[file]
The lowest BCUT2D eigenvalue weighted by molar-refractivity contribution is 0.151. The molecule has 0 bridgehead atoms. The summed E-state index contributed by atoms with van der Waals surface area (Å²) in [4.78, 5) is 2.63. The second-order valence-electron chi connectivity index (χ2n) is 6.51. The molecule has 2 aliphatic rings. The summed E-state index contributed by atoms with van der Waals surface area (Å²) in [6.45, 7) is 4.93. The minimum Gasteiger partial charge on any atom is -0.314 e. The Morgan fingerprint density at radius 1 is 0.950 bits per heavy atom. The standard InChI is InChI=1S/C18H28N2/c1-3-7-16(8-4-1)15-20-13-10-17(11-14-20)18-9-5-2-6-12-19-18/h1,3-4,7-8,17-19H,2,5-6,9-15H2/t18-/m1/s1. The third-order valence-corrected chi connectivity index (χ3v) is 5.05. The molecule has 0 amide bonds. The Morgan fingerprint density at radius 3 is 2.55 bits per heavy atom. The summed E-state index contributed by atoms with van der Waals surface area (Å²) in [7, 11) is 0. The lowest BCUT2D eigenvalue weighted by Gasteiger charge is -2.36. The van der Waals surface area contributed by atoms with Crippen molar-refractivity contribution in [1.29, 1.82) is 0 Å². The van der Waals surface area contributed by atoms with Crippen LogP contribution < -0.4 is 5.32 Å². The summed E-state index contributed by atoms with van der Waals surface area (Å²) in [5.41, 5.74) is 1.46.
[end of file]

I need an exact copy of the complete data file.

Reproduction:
The lowest BCUT2D eigenvalue weighted by molar-refractivity contribution is 0.151. The molecule has 0 bridgehead atoms. The summed E-state index contributed by atoms with van der Waals surface area (Å²) in [4.78, 5) is 2.63. The second-order valence-electron chi connectivity index (χ2n) is 6.51. The molecule has 2 aliphatic rings. The summed E-state index contributed by atoms with van der Waals surface area (Å²) in [6.45, 7) is 4.93. The minimum Gasteiger partial charge on any atom is -0.314 e. The Morgan fingerprint density at radius 1 is 0.950 bits per heavy atom. The standard InChI is InChI=1S/C18H28N2/c1-3-7-16(8-4-1)15-20-13-10-17(11-14-20)18-9-5-2-6-12-19-18/h1,3-4,7-8,17-19H,2,5-6,9-15H2/t18-/m1/s1. The third-order valence-corrected chi connectivity index (χ3v) is 5.05. The molecule has 0 amide bonds. The Morgan fingerprint density at radius 3 is 2.55 bits per heavy atom. The summed E-state index contributed by atoms with van der Waals surface area (Å²) in [7, 11) is 0. The lowest BCUT2D eigenvalue weighted by Gasteiger charge is -2.36. The van der Waals surface area contributed by atoms with Crippen molar-refractivity contribution in [1.29, 1.82) is 0 Å². The van der Waals surface area contributed by atoms with Crippen LogP contribution < -0.4 is 5.32 Å². The summed E-state index contributed by atoms with van der Waals surface area (Å²) in [5.41, 5.74) is 1.46.